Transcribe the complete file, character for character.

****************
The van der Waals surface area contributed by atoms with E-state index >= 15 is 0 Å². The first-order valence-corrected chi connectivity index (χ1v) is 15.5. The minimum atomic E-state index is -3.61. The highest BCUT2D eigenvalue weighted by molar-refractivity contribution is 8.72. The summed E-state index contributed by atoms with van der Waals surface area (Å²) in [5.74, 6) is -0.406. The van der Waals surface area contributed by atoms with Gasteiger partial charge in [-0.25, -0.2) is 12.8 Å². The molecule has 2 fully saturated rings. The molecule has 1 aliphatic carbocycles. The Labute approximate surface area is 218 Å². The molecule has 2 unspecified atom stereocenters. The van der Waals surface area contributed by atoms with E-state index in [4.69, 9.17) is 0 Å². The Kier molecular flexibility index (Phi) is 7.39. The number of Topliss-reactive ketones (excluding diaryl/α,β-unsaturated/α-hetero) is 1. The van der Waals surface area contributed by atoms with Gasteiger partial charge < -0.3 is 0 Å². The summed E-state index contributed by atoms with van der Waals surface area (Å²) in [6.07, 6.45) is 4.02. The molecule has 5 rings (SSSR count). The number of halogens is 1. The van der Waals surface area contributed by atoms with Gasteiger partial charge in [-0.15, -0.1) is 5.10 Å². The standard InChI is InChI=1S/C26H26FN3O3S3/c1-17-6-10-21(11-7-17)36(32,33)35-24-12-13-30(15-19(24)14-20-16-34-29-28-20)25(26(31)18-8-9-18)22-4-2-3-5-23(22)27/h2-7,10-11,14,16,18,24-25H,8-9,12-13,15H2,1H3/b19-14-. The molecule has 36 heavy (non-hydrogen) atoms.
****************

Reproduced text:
The van der Waals surface area contributed by atoms with E-state index >= 15 is 0 Å². The first-order valence-corrected chi connectivity index (χ1v) is 15.5. The minimum atomic E-state index is -3.61. The highest BCUT2D eigenvalue weighted by molar-refractivity contribution is 8.72. The summed E-state index contributed by atoms with van der Waals surface area (Å²) in [5.74, 6) is -0.406. The van der Waals surface area contributed by atoms with Gasteiger partial charge in [-0.25, -0.2) is 12.8 Å². The molecule has 2 fully saturated rings. The molecule has 1 aliphatic carbocycles. The Labute approximate surface area is 218 Å². The molecule has 2 unspecified atom stereocenters. The van der Waals surface area contributed by atoms with E-state index in [4.69, 9.17) is 0 Å². The Kier molecular flexibility index (Phi) is 7.39. The number of Topliss-reactive ketones (excluding diaryl/α,β-unsaturated/α-hetero) is 1. The van der Waals surface area contributed by atoms with Gasteiger partial charge < -0.3 is 0 Å². The summed E-state index contributed by atoms with van der Waals surface area (Å²) in [6.07, 6.45) is 4.02. The molecule has 5 rings (SSSR count). The number of halogens is 1. The van der Waals surface area contributed by atoms with Gasteiger partial charge in [-0.15, -0.1) is 5.10 Å². The standard InChI is InChI=1S/C26H26FN3O3S3/c1-17-6-10-21(11-7-17)36(32,33)35-24-12-13-30(15-19(24)14-20-16-34-29-28-20)25(26(31)18-8-9-18)22-4-2-3-5-23(22)27/h2-7,10-11,14,16,18,24-25H,8-9,12-13,15H2,1H3/b19-14-. The molecule has 36 heavy (non-hydrogen) atoms.